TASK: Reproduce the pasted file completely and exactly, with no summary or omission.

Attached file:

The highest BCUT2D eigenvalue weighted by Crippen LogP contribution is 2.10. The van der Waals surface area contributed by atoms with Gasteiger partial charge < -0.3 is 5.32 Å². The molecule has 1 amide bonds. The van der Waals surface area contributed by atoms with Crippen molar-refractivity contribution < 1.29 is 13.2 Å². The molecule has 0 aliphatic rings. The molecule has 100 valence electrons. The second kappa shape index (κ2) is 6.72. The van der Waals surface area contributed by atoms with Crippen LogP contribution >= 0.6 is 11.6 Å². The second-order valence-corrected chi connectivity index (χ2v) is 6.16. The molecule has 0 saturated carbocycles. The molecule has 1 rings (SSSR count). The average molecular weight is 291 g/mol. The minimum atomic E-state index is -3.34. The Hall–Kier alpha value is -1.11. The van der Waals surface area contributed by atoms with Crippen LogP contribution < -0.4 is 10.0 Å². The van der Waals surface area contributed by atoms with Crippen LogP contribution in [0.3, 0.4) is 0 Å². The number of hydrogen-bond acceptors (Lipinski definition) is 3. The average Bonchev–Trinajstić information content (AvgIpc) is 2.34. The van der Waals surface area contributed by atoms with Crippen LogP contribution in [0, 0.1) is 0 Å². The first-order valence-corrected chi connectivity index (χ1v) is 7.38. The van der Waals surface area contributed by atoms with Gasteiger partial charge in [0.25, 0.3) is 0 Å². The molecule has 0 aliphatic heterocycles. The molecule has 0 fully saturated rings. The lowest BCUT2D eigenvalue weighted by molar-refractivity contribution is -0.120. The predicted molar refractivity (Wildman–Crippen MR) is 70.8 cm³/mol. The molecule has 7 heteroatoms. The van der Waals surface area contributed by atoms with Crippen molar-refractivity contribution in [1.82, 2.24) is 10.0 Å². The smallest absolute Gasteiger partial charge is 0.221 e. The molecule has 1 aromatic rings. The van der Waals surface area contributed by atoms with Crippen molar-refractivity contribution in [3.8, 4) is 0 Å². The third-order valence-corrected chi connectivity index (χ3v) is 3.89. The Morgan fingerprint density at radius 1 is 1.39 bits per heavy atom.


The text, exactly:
The highest BCUT2D eigenvalue weighted by Crippen LogP contribution is 2.10. The van der Waals surface area contributed by atoms with Gasteiger partial charge < -0.3 is 5.32 Å². The molecule has 1 amide bonds. The van der Waals surface area contributed by atoms with Crippen molar-refractivity contribution < 1.29 is 13.2 Å². The molecule has 0 aliphatic rings. The molecule has 100 valence electrons. The second kappa shape index (κ2) is 6.72. The van der Waals surface area contributed by atoms with Crippen LogP contribution >= 0.6 is 11.6 Å². The second-order valence-corrected chi connectivity index (χ2v) is 6.16. The molecule has 0 saturated carbocycles. The molecule has 1 rings (SSSR count). The average molecular weight is 291 g/mol. The minimum atomic E-state index is -3.34. The Hall–Kier alpha value is -1.11. The van der Waals surface area contributed by atoms with Crippen LogP contribution < -0.4 is 10.0 Å². The van der Waals surface area contributed by atoms with Crippen LogP contribution in [0.3, 0.4) is 0 Å². The number of hydrogen-bond acceptors (Lipinski definition) is 3. The average Bonchev–Trinajstić information content (AvgIpc) is 2.34. The van der Waals surface area contributed by atoms with Crippen LogP contribution in [0, 0.1) is 0 Å². The first-order valence-corrected chi connectivity index (χ1v) is 7.38. The van der Waals surface area contributed by atoms with Gasteiger partial charge in [0.25, 0.3) is 0 Å². The molecule has 0 aliphatic heterocycles. The molecule has 0 fully saturated rings. The lowest BCUT2D eigenvalue weighted by molar-refractivity contribution is -0.120. The predicted molar refractivity (Wildman–Crippen MR) is 70.8 cm³/mol. The molecule has 7 heteroatoms. The van der Waals surface area contributed by atoms with Crippen molar-refractivity contribution in [1.82, 2.24) is 10.0 Å². The smallest absolute Gasteiger partial charge is 0.221 e. The molecule has 1 aromatic rings. The van der Waals surface area contributed by atoms with Crippen molar-refractivity contribution in [3.8, 4) is 0 Å². The third-order valence-corrected chi connectivity index (χ3v) is 3.89. The Morgan fingerprint density at radius 1 is 1.39 bits per heavy atom.